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|Title:||An investigation into attentional blink - The attentional engagement hypothesis||Authors:||TAN WAH PHEOW||Keywords:||Attention, Attentional, Blink, Repeat, Engagement, Visual||Issue Date:||7-Feb-2006||Citation:||TAN WAH PHEOW (2006-02-07). An investigation into attentional blink - The attentional engagement hypothesis. ScholarBank@NUS Repository.||Abstract:||When participants are required to identify two targets presented in a rapid serial visual presentation (RSVP), identification of the second target is affected when it appears within 500 ms of the first target. This phenomenon has been termed the attentional blink (AB). In the current thesis, the lag 1 distractor is varied in order to manipulate the pattern of AB attenuation. In Experiment 1a and 1b, a repeat-T1 distractor that was identical to T1 was inserted in lag 1. The repeat-T1 distractor was in target and distractor luminance in Experiment 1a and 1b respectively. It was found that inserting a repeat-T1 in target luminance led to an improved T2 performance at lag 2, while this was not found when the repeat-T1 was in distractor luminance. The extant AB models could not account for the pattern of results obtained. A new AB model based on temporal attentional shift (Chua, 2005; Wee & Chua, 2004), the temporal coding hypothesis (Dixon & Di Lollo, 1994), and the theoretical ideas of Loftus and his associates (e.g., Busey & Loftus, 1994) is introduced. This model, named the Attentional Engagement Hypothesis, could account for the data in Experiment 1. The main hypothesis of this model is that AB occurs because attention fails to disengage from a previous target rapidly enough. It is hypothesized that attentional disengagement from a target is modulated by how rapidly the visual system can detect the targeta??s termination. The argument in this thesis is that target termination is signaled to the visual system when (a) an object change is detected, or (b) the visual system senses that there is no more information available for acquisition from the target. In order to test this new model, a double-stream RSVP presentation was employed in Experiment 2a, 2b and 2c. The lag 1 distractor varied was a repeat-T1, a chimeral distractor, and a four-dot distractor for Experiment 2a, 2b and 2c respectively. The findings from these experiments support the Attentional Engagement Hypothesis. There are several implications from the findings in this thesis: (a) it argues for the dissociation between attentional control and stimulus processing; (b) it places the AB phenomenon as an early selection issue; and (c) it argues for a lower boundary of temporal limit for visual attention.||URI:||http://scholarbank.nus.edu.sg/handle/10635/18887|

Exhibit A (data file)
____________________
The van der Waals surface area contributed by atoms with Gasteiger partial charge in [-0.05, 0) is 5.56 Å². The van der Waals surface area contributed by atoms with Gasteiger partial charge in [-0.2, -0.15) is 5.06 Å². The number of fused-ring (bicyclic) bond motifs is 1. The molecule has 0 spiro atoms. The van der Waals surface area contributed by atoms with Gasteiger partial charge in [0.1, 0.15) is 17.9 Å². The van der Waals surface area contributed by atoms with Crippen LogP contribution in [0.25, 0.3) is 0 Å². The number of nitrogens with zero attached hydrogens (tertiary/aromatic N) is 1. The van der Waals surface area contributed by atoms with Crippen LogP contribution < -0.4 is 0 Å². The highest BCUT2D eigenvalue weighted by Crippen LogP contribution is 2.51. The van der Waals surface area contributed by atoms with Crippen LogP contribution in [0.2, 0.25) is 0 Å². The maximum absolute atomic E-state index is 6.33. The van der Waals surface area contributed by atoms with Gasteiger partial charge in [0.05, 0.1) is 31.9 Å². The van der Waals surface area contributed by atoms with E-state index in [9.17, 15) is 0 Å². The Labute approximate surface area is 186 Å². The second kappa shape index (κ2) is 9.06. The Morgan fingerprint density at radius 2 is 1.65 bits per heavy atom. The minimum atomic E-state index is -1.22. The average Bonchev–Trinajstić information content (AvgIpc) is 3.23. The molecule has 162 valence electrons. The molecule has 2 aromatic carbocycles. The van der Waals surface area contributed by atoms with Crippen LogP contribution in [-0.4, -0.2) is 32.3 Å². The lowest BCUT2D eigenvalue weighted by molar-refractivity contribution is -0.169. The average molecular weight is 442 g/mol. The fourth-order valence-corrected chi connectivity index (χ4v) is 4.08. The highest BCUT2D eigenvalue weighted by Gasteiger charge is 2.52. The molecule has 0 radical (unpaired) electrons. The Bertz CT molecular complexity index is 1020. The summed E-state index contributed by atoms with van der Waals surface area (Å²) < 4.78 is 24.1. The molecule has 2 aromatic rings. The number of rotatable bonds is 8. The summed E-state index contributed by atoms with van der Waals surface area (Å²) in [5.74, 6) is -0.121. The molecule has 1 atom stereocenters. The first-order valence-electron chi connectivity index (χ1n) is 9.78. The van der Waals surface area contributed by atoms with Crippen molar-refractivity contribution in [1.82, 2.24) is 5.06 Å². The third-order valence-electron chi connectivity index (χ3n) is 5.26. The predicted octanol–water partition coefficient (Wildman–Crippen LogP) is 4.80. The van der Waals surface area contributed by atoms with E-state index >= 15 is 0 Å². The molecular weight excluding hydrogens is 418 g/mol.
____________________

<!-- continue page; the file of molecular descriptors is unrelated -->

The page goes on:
|Appears in Collections:||Master's Theses (Open)|
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